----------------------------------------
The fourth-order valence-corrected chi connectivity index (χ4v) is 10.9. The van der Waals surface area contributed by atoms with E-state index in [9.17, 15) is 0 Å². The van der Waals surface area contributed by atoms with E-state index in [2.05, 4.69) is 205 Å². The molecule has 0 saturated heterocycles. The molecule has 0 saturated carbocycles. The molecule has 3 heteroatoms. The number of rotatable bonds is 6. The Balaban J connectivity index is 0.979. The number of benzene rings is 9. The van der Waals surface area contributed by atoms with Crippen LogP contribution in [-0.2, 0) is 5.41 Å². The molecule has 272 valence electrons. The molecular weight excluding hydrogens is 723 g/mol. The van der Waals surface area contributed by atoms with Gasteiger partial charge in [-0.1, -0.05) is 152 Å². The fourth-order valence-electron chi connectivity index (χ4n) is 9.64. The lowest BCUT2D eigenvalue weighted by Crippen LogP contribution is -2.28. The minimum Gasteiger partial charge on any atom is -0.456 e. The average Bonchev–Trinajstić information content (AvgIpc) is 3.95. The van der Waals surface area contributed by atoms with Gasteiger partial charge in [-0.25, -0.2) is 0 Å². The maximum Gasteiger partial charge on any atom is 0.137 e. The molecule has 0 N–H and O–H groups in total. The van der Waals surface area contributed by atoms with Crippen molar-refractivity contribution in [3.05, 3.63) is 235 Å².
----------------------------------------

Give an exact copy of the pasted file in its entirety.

The fourth-order valence-corrected chi connectivity index (χ4v) is 10.9. The van der Waals surface area contributed by atoms with E-state index in [9.17, 15) is 0 Å². The van der Waals surface area contributed by atoms with E-state index in [2.05, 4.69) is 205 Å². The molecule has 0 saturated heterocycles. The molecule has 0 saturated carbocycles. The molecule has 3 heteroatoms. The number of rotatable bonds is 6. The Balaban J connectivity index is 0.979. The number of benzene rings is 9. The van der Waals surface area contributed by atoms with Crippen LogP contribution in [-0.2, 0) is 5.41 Å². The molecule has 272 valence electrons. The molecular weight excluding hydrogens is 723 g/mol. The van der Waals surface area contributed by atoms with Gasteiger partial charge in [-0.1, -0.05) is 152 Å². The fourth-order valence-electron chi connectivity index (χ4n) is 9.64. The lowest BCUT2D eigenvalue weighted by Crippen LogP contribution is -2.28. The minimum Gasteiger partial charge on any atom is -0.456 e. The average Bonchev–Trinajstić information content (AvgIpc) is 3.95. The van der Waals surface area contributed by atoms with Gasteiger partial charge in [-0.25, -0.2) is 0 Å². The maximum Gasteiger partial charge on any atom is 0.137 e. The molecule has 0 N–H and O–H groups in total. The van der Waals surface area contributed by atoms with Crippen molar-refractivity contribution in [3.05, 3.63) is 235 Å².